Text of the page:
Michael Crichton, author of numerous hit sci-fi novels including Jurassic Park, died yesterday of cancer. Crichton’s popularity was largely due to his skill in blending science with good old-fashioned story-telling, and his ability to tap into the hot issues of the day.
His first best-seller The Andromeda Strain, written while Crichton was a medical student, explored the outfall of an alien micro-organism infecting the human race. The book was made into an excellent movie in 1971, and a further twelve of his books were turned into films. He also created the long-running medical soap, E.R, and so we must always be grateful to him for helping to introduce the world to George Clooney.
For more information on the life and works of Michael Crichton read the obituary from The Guardian.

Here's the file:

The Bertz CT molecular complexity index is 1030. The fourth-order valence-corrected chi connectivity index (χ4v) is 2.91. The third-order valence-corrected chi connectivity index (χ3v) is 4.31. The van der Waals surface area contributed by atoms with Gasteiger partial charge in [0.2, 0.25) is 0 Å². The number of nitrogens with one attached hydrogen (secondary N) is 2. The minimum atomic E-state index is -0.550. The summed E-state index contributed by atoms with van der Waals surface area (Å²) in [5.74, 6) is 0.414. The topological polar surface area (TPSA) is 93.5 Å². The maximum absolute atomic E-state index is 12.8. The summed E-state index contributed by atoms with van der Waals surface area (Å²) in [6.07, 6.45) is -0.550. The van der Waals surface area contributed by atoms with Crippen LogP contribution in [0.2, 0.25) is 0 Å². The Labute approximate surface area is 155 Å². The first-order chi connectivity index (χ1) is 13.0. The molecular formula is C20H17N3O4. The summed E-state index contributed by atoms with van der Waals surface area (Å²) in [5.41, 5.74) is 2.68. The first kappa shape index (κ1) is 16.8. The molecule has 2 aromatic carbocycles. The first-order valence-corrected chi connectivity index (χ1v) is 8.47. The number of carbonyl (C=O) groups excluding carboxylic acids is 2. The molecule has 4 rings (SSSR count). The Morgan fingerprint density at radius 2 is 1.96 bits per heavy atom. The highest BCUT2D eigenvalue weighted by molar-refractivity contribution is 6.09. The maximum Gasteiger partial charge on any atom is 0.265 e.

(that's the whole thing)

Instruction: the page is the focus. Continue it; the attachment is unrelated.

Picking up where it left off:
Read any good political biographies lately? With the election (the really important one that is) nearly upon us I was thinking about some I have read. It usually takes a while for a polly’s (love that typically irreverent Australian term) real contribution to be assessed and it is only when seen from a distance and in their historical context that we can measure their worth or otherwise. Thus it is that Michael Bassett’s biography of Joseph Ward is one of his best whereas I found his recent book, Working with David; inside the Lange cabinet, is still too recent and smacks of angst and disenchantment. However the latter is really a memoir rather than a biography and political memoirs are some of the most entertaining, for example Gerald Hensley’s immensely readable Final Approaches, which manages to be both a discreet and illumuninating portrait of NZ diplomacy and public service.
There are over eighty biographies and memoirs of and by NZ politicians in the library catalogue. Try some – it might take your mind off the antics of the current election.